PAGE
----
Okay @Tulsa, are you almost over your two week, sour grapes tantrum? It’s been quite childish at times but, hey, if that’s what floats your boat, and it has added to the board activity, so I guess it’s been worthwhile in your mind, even if I doubt it’s changed even one person’s opinions. To address your original proposition - no, these have not been the worst WOGs in history, you’ll be disappointed to hear (if not accept). In all, they’ve been pretty good, well organised, lacking in major scandals, engendered a bit of positive and hopeful news out of the Korean Peninsula after a year of anything but, been more focussed on the events rather than extraneous issues and at the end more positive in spirit than many. Was it one of he best ever? Well, that’s always going to be a subjective call. Myself, I’d rate them as modesty successful but no Lillehammer (I guess I’ve just preculuded my post in the “verdict on the games” thread). Others may/will have differing opinions. Anyway, you’ve been hung up on this notion that certain countries, notably Korea and China, just aren’t fit to host a winter games and should never be given that honour. What utter arrogant bullish!t! The games belong to the world, and anyone with the means and sheer physical and geographic capability are entitled to host. They do not belong to a select group of “approved” countries. The WOGs themselves are already constrained to a smaller pool of possible hosts because of geographical and climatic requirements. But to follow your logic, that pool should be made even smaller to suit your offensively patronising cultural prerequisites. Yes, traditional winter sports countries in North America and Europe will always make good winter games hosts - and they will continue to do so for the lion’s share of WOGs in the future. But it’s important, even essential, that the less traditional locals - the Koreas and Chinas - also get their chance at times too. They need to be able to have the chance to embrace the Olympic spirit, to be exposed to the winter sports, to be given the chance to show off their societies and landscapes and hopefully be inspired to get more enthused by winter sports. And the WOGs can indeed achieve this - Japan really wasn’t a traditional winter sports country before its first WOGs, but now I see in recent posts of yours that it’s been promoted to your personal “WOG-worthy” club. It’s similar to the summer games - i would be easy to jut spread them around a small selection of advanced and venue-rich cities and nations (*cough, cough, Paris and LA) and never venture away from them ever. And, yes, there’s a legitimate debate to be had over the merits and social responsibility of less-developed and affluent cities and countries, like Rio or somewhere in Africa, hosting such an expensive extravaganza, but at the end of the day it is important and essential that they are allowed or even encouraged to share the spirit of the Olympics by hosting when their circumstances responsibly permit them. To specifically address some of your recurrent “points” of the past fortnight. Let’s take audience crowds. Okay, yeah, there were empty seats at times and not everything was packed to capacity or bursting. But that happens at EVERY games, even the most successful ones, and in winter games, even in your beloved and winter sports successful approved Western European host cities. There’s a lot of reasons why his is so - sponsor seats not being taken up, prices, travel costs etc. But there also were large contingents of enthused and respectful locals at many events, particularly those that they hold dear or had good chances in (and that’s natural, and again to be expected of any hosts). There were also decent numbers and contingents of spectators from around the world coming in to cheer their teams. And as was mentioned in other threads as well, while large crowds certainly can lift a good games to something truly special, at the end of the day it’s not the priority issue to decide on the success of a games or not. Particularly when for the overwhelming bulk of the world’s population, the games are experienced through television. The Koreans embrace of the games was average, but certainly not dire and certainly not games-wrecking. And onto climate. You’ve been railing against fake snow an barren landscape. What I saw on screen was constant mention of extreme cold and good snow cover of the venues amidst attractive wintry landscapes around. The biggest problem was a bit of wind in the first week disrupting some events. All games, and particularly the winter games, are hostage to the weather. PyeongChang wasn’t the first to use, or even the most drastically in need of using, artificial snow. Some of your beloved approved tradional hosts have had far more problems with their snow cover. In all, PyeongChang had far less snow and weather issues than many previous winter hosts. When the campaign to choose the 2018 host was in full swing I was firmly, for personal and emotional reasons, hoping for Munich. But that was not to be - que sera sera. I’m glad now, and think it was good an important, that they chose PyeongChang. For all the reasons mentioned above, I think it was essential that the IOC spread the winter games beyond the NA-Europe winter sports insider’s club. Maybe, to make a tidier list of host cities, it could have been four years earlier or four years later, bu it definitely had to happen. And Korea certainly didn’t drop the ball (or puck or whatever). Anyway, I guess for you it’s back to four years grumbling bitterly under your rock. Have fun. See you in Beijing 2022, I guess, for Round 2 of your dummy spit.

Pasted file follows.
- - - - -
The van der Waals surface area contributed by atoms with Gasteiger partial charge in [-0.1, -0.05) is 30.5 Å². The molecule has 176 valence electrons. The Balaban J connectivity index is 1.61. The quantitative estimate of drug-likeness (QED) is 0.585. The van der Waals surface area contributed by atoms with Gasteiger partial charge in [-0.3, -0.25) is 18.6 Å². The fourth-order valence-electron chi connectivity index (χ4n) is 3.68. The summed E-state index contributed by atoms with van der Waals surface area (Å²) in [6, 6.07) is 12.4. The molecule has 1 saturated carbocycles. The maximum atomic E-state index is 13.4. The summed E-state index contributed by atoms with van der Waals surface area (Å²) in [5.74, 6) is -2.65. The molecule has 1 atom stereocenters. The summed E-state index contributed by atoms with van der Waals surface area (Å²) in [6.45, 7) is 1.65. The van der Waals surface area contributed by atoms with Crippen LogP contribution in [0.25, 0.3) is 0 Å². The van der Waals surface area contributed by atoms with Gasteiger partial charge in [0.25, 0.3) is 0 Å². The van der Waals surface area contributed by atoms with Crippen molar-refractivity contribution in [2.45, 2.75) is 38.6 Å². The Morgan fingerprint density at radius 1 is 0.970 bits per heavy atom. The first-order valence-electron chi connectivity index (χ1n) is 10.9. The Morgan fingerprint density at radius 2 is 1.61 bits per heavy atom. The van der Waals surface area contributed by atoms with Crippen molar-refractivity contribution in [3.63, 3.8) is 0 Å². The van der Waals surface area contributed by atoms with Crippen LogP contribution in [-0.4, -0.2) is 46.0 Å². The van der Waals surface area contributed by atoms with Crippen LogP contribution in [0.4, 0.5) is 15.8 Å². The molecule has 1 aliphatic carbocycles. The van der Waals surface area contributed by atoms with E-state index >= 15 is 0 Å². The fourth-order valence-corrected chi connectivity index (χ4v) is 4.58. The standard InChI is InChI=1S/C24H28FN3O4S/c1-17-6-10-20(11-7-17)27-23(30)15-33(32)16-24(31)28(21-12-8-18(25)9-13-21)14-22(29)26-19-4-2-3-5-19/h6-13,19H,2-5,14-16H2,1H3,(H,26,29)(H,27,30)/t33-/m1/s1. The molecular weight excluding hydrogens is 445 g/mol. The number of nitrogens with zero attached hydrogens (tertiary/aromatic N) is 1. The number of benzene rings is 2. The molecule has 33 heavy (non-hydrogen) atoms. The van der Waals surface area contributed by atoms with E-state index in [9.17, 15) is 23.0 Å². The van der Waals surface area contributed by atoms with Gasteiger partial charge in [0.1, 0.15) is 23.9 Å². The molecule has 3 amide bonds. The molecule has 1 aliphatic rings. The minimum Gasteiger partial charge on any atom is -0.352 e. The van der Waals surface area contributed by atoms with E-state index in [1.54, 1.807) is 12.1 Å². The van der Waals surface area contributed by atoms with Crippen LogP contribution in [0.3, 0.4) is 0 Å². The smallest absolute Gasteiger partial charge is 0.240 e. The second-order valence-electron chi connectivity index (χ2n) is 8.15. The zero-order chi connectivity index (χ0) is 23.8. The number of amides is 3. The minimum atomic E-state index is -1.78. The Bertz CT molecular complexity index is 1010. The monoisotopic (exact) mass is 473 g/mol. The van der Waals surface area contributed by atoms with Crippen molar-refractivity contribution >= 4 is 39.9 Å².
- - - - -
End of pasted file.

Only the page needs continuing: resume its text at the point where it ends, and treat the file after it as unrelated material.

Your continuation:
4. 3 points